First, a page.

Also alarmed were the 3,000 or so folks who suit up in Yankee or Rebel uniforms for a weekend of historical cosplay. Charles Selle, chicagotribune.com, "Selle: Great divide remains over course of county’s Civil War Days," 17 June 2019 Many in the West have been alarmed by the enormous power Xi has accumulated, taking it as a harbinger of armed conflict. Kishore Mahbubani, Harper's magazine, "What China Threat?," 10 Feb. 2019 Forty-six-year resident Stacy Sipple was alarmed when trees were removed along Palmetto Park Road east of the I-95 ramps in south Boca, leaving backyards exposed to the street. Marci Shatzman, Sun-Sentinel.com, "Some stunned to see exposed backyards as canal banks are cleared for storm season," 2 July 2018 Trump lashed out at London Mayor Sadiq Khan, accusing him of saying there was no reason to be alarmed about a terror attack. Jen Kirby, Vox, "A giant “Trump Baby” balloon will greet Trump in London next week," 6 July 2018 In general, this is nothing to be alarmed about, Jonathan Schaffir, M.D., an ob/gyn at the Ohio State University Wexner Medical Center, tells SELF. Korin Miller, SELF, "What’s the Deal With That Brown Discharge Before and After Your Period?," 1 June 2018 Democrats were similarly alarmed by the Senate GOP’s refusal to consider President Barack Obama’s nomination of Merrick Garland. NBC News, "Inside Pete Buttigieg's plan to overhaul the Supreme Court," 3 June 2019 The organization published a lengthy blogpost on Wednesday detailing how the product works and why you should be alarmed. Sam Blum, Popular Mechanics, "Amazon Continues to Patent Facial Recognition Technologies—And Is Facing Pressure From All Sides," 13 Dec. 2018 In recent years, down-to-the wire debt-limit negotiations have raised concerns that the U.S. could default on its debt, alarming investors. Kristina Peterson, WSJ, "New White House, Congressional Spending Fights on the Horizon," 16 Feb. 2019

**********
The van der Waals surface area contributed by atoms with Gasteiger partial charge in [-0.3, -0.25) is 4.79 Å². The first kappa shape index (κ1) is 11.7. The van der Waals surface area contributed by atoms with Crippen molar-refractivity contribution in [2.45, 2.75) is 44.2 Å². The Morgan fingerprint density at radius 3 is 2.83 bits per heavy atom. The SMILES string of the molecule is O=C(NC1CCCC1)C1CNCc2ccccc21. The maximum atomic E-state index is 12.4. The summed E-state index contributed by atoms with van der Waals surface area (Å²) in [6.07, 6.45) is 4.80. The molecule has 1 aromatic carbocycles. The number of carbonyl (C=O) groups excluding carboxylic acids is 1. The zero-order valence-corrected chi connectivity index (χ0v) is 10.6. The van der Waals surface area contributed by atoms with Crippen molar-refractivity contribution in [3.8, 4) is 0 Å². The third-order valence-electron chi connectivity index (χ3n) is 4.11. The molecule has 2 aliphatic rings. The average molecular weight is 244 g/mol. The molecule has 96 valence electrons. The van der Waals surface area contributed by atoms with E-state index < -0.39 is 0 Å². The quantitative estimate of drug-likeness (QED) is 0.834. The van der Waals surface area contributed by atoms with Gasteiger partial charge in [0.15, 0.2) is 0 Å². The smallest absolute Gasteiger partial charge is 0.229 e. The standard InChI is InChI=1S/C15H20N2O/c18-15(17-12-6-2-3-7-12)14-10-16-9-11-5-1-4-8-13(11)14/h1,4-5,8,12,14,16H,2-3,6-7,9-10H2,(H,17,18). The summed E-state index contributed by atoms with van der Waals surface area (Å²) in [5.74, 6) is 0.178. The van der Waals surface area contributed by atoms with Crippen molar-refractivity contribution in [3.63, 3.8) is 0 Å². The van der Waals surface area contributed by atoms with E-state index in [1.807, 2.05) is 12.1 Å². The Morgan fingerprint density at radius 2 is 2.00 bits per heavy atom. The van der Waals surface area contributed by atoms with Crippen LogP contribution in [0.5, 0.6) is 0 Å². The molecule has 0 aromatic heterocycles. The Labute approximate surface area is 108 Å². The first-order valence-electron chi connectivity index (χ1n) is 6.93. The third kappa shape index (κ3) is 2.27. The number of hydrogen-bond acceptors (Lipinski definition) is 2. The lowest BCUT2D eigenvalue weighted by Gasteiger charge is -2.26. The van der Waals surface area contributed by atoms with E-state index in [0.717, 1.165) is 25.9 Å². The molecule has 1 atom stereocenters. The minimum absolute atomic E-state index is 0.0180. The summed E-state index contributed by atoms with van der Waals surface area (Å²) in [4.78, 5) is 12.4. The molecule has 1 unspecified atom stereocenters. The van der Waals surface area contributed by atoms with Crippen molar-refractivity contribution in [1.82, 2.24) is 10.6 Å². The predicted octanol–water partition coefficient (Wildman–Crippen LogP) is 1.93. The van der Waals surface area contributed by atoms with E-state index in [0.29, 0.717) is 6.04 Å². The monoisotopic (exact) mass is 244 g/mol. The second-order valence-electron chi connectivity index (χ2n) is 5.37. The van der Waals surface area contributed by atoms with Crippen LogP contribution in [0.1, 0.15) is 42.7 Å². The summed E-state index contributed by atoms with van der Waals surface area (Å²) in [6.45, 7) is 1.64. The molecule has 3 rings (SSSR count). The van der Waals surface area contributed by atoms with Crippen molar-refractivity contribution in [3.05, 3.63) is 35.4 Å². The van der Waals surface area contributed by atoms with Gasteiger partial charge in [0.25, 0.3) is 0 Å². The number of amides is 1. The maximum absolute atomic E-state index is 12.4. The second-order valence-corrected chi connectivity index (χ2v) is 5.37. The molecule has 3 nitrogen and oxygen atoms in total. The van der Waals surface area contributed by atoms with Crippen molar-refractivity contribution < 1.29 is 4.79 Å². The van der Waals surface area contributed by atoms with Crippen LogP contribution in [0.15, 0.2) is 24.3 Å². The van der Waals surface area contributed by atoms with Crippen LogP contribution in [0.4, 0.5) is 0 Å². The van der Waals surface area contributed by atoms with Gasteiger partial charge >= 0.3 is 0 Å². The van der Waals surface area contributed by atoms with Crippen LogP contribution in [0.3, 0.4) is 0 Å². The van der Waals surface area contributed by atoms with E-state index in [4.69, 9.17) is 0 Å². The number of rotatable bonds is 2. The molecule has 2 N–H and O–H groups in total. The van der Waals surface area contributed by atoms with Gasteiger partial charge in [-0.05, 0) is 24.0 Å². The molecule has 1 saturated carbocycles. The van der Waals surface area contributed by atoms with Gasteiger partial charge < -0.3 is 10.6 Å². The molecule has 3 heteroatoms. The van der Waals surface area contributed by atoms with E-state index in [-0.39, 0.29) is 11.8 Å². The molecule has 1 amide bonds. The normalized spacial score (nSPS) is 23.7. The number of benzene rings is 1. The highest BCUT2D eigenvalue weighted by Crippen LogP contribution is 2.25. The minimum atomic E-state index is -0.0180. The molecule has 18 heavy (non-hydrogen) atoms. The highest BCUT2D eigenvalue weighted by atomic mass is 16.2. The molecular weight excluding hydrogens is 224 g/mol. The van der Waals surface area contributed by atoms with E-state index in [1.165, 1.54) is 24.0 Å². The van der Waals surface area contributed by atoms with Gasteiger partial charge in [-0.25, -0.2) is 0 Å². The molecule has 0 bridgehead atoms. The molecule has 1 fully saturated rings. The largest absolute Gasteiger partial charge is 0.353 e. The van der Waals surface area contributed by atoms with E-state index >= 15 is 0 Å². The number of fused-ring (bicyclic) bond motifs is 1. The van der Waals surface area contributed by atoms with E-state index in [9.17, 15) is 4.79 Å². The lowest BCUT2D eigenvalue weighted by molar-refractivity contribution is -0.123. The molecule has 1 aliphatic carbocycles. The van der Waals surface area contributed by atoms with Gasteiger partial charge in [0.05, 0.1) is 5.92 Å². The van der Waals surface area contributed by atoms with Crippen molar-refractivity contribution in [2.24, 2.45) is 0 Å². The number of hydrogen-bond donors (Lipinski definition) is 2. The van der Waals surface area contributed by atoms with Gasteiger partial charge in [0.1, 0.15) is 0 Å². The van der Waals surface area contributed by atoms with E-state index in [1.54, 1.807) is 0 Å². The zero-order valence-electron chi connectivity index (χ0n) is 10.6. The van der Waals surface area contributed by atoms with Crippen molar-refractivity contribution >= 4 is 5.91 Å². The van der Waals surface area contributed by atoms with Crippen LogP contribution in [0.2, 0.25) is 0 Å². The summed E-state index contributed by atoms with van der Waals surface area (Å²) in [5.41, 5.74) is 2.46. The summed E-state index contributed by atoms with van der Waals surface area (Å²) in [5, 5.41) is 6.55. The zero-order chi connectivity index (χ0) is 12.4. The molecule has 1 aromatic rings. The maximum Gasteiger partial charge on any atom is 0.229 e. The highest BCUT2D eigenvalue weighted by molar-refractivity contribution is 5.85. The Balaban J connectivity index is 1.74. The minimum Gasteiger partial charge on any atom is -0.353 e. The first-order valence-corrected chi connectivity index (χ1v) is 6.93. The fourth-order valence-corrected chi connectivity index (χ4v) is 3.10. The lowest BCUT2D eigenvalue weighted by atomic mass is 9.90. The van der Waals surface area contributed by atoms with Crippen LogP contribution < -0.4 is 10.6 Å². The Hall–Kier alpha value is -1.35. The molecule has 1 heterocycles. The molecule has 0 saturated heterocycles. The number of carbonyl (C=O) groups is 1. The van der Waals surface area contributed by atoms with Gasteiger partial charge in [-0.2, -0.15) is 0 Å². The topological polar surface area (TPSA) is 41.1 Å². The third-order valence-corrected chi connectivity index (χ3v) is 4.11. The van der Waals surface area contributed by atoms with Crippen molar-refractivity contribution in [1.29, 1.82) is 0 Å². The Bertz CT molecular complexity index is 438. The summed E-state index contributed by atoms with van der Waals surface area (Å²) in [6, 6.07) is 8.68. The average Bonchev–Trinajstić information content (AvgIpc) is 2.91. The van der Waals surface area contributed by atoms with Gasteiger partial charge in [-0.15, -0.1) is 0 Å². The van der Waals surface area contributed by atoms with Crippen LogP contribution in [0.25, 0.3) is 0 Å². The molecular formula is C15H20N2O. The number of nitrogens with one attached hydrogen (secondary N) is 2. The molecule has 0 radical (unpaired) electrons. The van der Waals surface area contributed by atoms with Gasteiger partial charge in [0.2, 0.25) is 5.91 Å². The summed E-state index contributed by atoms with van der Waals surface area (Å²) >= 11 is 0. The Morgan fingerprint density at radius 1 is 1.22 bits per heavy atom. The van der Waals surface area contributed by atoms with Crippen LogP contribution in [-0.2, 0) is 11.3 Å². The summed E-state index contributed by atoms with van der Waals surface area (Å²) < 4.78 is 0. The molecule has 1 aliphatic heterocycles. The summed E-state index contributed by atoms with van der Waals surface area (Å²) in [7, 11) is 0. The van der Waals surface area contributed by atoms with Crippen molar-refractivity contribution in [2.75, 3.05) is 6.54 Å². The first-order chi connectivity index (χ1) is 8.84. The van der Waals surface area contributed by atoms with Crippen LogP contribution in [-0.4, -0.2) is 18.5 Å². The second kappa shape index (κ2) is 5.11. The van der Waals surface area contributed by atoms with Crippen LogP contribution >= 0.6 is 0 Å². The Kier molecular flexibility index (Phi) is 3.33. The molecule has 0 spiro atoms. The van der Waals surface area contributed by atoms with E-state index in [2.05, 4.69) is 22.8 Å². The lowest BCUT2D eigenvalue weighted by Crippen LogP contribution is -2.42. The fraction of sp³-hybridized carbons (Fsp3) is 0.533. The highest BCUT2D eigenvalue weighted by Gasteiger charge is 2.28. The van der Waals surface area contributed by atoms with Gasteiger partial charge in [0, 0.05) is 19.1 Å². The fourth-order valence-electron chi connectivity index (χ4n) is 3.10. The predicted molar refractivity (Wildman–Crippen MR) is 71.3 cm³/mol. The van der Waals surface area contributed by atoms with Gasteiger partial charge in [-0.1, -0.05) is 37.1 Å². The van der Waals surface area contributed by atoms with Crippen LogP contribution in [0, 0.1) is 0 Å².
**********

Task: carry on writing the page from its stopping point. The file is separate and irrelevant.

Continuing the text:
These example sentences are selected automatically from various online news sources to reflect current usage of the word 'alarm.' Views expressed in the examples do not represent the opinion of Merriam-Webster or its editors. Send us feedback.